I received a transcript from my colleagues last Friday detailing the press conference held by the Ministry of Foreign Affairs of the People’s Republic of China, along with a report from the American media outlet CNN, discussing the discovery of 39 bodies in a British truck. I was out of the office conducting an interview at the time, but I stopped dead in my tracks and immediately took a screenshot and sent it to my peers, asking, “What is wrong?”
This question is becoming increasingly common. At the press conference, one reporter asked, “As you laid out, there have been many successes, advances and progress of the past 70 years with the People’s Republic of China… Hearing that and then from an outside perspective, what would then motivate people from China to want to leave in such a risky way?”
With the abundance of foreign media located in Beijing, it is common for razor-sharp questions to be raised at various press conferences. Even so, the provocative question of why one would leave under such dangerous circumstances still managed to shock listeners.
They further attacked CNN, suggesting it was ruthlessly using 39 lost lives as a political prop to question China’s achievements.
Undoubtedly, this question infuriated Ministry of Foreign Affairs spokesperson Hua Chunying, who immediately berated the reporter who asked it. She questioned the motives that led the reporter to conveniently assume the bodies were of Chinese nationality, and from there to go on to associate the whole incident with the PRC’s celebration of its 70th anniversary, saying, "You just assumed they were Chinese and linked this case with the celebration of the 70th anniversary of the People's Republic of China, which was wrong from the start. What kind of answers do you want to get?"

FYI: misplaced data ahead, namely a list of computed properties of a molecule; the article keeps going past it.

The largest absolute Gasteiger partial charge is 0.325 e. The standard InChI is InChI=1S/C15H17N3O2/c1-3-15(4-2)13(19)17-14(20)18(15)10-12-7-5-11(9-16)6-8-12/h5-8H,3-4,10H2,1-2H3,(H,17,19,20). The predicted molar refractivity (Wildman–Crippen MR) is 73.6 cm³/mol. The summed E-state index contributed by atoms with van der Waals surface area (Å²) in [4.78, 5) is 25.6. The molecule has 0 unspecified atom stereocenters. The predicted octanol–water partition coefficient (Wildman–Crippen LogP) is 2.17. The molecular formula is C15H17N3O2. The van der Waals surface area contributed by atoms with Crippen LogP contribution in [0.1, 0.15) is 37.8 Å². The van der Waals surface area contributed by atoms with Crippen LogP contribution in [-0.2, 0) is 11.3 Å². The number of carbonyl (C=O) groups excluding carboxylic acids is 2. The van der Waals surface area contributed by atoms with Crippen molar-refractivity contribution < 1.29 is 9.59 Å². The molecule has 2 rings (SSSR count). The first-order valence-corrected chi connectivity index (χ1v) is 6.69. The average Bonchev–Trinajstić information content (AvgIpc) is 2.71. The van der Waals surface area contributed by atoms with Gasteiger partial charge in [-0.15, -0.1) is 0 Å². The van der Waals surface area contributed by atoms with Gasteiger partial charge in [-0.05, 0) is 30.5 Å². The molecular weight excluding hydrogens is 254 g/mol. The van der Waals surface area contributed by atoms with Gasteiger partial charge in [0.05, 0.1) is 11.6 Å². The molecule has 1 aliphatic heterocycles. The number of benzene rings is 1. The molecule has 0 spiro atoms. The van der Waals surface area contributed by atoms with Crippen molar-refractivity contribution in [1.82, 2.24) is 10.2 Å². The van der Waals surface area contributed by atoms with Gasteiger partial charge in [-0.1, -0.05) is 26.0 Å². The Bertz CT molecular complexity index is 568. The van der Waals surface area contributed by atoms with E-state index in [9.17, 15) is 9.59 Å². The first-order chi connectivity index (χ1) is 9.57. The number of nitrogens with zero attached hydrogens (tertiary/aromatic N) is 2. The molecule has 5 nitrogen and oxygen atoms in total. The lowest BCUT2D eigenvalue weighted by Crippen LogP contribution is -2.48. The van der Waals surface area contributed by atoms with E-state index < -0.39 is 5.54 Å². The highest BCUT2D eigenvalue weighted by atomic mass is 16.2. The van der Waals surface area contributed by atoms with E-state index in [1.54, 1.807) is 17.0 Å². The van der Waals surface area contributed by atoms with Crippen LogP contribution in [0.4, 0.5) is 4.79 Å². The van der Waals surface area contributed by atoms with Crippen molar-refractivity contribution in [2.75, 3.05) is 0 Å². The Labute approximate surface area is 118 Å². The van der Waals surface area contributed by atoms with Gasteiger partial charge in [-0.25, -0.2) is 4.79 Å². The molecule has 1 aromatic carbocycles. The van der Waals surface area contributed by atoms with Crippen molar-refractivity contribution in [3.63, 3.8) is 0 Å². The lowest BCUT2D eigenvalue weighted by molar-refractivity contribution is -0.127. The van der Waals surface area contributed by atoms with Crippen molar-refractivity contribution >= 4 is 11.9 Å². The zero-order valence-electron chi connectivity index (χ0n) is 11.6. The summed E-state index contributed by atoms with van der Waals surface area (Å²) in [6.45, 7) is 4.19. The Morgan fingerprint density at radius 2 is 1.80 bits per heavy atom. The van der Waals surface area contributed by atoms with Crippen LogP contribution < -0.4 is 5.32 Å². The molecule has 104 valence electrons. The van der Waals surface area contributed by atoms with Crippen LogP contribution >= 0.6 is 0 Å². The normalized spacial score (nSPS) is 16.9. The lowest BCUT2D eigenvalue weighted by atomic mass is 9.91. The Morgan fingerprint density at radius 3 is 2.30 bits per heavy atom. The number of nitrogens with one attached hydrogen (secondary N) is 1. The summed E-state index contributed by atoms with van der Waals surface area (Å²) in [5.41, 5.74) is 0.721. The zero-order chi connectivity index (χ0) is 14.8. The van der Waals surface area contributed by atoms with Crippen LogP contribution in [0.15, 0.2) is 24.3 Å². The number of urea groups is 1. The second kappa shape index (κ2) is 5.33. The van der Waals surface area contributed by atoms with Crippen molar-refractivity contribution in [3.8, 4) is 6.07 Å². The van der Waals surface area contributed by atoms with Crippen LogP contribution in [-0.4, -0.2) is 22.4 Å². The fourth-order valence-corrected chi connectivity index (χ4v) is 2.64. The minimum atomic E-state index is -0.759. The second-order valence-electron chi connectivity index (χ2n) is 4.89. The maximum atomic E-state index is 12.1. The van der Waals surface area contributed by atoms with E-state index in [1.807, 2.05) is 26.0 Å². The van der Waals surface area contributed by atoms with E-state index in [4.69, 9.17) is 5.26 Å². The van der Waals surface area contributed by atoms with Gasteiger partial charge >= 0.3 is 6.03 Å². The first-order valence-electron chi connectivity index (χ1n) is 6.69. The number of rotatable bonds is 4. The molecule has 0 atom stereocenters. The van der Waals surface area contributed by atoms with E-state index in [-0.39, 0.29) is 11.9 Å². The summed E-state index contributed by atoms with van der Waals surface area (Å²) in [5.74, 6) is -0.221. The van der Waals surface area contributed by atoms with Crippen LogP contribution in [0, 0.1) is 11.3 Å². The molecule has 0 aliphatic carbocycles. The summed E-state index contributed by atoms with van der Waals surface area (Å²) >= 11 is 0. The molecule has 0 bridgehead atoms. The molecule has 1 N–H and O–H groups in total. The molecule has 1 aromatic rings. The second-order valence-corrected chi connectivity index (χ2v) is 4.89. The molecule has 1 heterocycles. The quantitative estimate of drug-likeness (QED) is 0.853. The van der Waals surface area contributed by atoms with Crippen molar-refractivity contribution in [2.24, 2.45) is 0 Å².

After this exchange, China’s state media criticised CNN, and the China Central Television released a commentary reprimanding the “sinister motives of CNN”, sarcastically remarking that its association of the tragic deaths in the Essex truck with the PRC’s 70th anniversary was “the result of an intentional, laborious plan made possible by multiple sleepless nights and a great deal of effort”. They further attacked CNN, suggesting it was ruthlessly using 39 lost lives as a political prop to question China’s achievements.
The point is that, by associating the deaths of alleged illegal immigrants with the PRC’s 70 years of growth, CNN’s argument lacked coherence and had jumped the gun, blowing the inconclusive case out of proportion as it aimed to question China’s developmental path, achievements, and institutions.
At the end of the commentary, it was stated that “the CNN reporter owes an apology to the families of the 39 victims and to the Chinese people. This is not too heavy a debt to be paid.” By comparison, the Western media generally chose to avoid this debate without elaborating further on the commentary. Though CNN did not receive a response from the Ministry of Foreign Affairs, it released another article on the same day, titled “Why would people from China, the world’s second largest economy, risk their lives to enter the UK?”, insinuating that the inequality that resulted from China’s economic boom was the underlying cause behind the tragedy.